Alister McGrath Responds to Richard Dawkins


“tothesource: In your The Dawkins Delusion? you take atheist Richard Dawkins to task for sloppy, even embarrassing arguments against the existence of God.   You are not alone.  Dawkins’s fellow atheist Michael Ruse has said that Dawkins’s God Delusion “makes me embarrassed to be an atheist.”  As you make clear, you are a theist, yet you seem almost disappointed in the caliber of Dawkins’s arguments.  Is that so?

Alister McGrath: Yes, I am disappointed. I would have expected an Oxford professor to use a much more careful, scholarly approach, always trying to see an opponent at his best, and not using simplistic generalizations. I can entirely understand why Michael Ruse and many other atheists are embarrassed by The God Delusion. What concerns me most, however, is what this book shows us about today’s atheism. I think this book is being read primarily by atheists who want to bolster their faith, when all around them God is being taken more seriously than he has for many years. It is almost as if atheists want cheap, slick answers, and don’t want to face up to the big questions. Dawkins gives them a simple way of looking at life: people who believe in God are mad, bad and sad; atheists are bold, brilliant, and brave. You don’t need to think about things; you don’t need to read books by Christians. You can write them off in advance as the predictable rantings of deluded idiots. It’s very worrying, and shows how dogmatic and simplistic atheism has now become.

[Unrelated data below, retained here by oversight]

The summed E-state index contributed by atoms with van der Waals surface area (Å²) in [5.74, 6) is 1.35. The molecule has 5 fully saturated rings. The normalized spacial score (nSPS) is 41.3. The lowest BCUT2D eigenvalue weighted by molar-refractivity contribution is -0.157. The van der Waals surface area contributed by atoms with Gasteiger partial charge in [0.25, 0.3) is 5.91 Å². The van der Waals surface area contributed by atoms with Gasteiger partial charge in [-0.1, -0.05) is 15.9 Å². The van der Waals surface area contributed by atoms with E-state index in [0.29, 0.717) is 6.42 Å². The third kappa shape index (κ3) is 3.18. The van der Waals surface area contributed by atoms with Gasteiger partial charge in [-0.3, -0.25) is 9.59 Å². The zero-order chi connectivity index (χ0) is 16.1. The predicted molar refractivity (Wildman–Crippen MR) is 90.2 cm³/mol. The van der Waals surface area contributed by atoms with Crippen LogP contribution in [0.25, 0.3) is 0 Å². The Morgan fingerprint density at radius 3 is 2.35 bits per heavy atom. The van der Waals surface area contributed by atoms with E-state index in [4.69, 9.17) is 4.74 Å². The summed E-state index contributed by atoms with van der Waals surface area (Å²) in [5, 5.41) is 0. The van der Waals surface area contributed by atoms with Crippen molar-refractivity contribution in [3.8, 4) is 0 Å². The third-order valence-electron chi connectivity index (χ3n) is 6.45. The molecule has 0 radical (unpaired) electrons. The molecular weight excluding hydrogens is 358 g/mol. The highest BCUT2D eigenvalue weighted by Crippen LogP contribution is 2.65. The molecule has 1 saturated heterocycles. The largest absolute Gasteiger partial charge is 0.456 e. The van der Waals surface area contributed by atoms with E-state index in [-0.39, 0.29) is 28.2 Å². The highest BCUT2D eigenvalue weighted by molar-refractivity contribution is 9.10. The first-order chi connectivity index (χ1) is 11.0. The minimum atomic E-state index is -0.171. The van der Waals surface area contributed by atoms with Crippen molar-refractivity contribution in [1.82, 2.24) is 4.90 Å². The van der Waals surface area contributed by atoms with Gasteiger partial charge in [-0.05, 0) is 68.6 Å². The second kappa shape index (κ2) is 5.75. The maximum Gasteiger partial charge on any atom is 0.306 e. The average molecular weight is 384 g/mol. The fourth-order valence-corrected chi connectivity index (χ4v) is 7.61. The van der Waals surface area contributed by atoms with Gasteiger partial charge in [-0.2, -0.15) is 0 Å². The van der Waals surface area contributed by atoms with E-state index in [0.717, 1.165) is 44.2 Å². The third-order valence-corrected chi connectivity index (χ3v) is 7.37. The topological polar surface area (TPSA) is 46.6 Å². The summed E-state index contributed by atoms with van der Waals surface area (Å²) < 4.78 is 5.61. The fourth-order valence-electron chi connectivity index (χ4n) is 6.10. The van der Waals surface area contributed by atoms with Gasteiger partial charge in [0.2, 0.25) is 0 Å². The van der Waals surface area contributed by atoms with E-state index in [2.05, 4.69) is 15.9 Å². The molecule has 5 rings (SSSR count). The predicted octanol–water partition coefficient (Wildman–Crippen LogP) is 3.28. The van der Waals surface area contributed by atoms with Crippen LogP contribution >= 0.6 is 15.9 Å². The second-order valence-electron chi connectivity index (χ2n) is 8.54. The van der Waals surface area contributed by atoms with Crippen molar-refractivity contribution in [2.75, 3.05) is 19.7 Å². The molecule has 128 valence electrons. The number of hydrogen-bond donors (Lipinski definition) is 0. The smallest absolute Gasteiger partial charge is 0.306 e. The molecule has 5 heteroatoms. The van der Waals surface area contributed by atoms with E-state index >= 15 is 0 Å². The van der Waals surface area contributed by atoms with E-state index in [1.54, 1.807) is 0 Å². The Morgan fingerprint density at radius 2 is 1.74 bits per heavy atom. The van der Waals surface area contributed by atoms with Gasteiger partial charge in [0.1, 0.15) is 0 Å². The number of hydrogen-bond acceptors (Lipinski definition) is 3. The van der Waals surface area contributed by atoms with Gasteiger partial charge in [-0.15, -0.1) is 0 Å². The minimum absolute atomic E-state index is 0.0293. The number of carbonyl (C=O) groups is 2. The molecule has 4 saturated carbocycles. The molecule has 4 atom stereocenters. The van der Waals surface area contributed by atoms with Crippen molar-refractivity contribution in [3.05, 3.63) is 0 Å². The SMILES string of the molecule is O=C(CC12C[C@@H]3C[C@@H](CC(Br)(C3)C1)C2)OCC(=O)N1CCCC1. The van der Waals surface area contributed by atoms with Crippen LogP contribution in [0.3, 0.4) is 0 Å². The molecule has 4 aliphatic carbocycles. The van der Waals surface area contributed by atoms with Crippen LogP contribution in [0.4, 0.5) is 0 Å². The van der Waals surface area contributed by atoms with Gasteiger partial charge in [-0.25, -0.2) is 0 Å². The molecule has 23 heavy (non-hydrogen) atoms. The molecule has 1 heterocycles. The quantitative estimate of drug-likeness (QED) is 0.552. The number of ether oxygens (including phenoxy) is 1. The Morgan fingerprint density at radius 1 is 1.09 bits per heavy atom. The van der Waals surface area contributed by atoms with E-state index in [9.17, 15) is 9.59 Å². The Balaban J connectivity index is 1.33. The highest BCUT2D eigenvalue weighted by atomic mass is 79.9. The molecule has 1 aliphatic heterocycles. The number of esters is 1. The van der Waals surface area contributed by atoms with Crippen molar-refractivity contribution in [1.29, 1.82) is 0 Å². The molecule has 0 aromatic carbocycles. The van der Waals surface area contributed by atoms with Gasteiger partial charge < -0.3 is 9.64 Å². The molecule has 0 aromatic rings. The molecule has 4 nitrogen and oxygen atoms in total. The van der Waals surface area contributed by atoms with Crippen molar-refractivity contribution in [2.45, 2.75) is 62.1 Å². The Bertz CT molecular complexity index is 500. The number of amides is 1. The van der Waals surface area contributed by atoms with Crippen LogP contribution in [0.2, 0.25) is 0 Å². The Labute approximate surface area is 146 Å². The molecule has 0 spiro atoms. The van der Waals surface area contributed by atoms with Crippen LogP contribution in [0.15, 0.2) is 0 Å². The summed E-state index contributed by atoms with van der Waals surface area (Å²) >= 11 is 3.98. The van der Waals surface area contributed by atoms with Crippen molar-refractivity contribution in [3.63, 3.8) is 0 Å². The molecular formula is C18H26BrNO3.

tts: You accuse Dawkins of atheist fundamentalism. When you debated Dawkins last March at Oxford he categorically denied the existence of God and miracles and dismissed any validity to theology, religion, religious morality, and faith.  Even more telling, during your opening statement you referenced Dr. Dawkins or his work ten times, yet he never made reference to you. At the end of the debate, after your final comment, he simply laughed.  Given Freud’s characterization of narcissism, that all libido is invested in the self and no other objects exist, perhaps Dawkins’s fundamentalism is really narcissism.  Since Dawkins is an atheist then only atheism is relevant.  Neither the lives of billions of believers, nor the collective works of Augustine, nor Aquinas’ Summa Theologica, nor the countless acts of Christian charity over the last two thousand years seem to matter to Dawkins.

McGrath: That’s how it looks to me. Fundamentalism is really a kind of mindset – an  absolute conviction that you are right, and that anyone who disagrees with you is a fool or a charlatan. Because he wants to portray religion as invariably evil or mad, he has to airbrush out of existence the many good sides of faith. This may well suit dogmatic atheists, but it doesn’t persuade anyone else. Terry Eagleton, a British professor of cultural studies, put it rather well: “Such is Dawkins’s unruffled scientific impartiality that in a book of almost four hundred pages, he can scarcely bring himself to concede that a single human benefit has flowed from religious faith, a view which is as a priori improbable as it is empirically false.”

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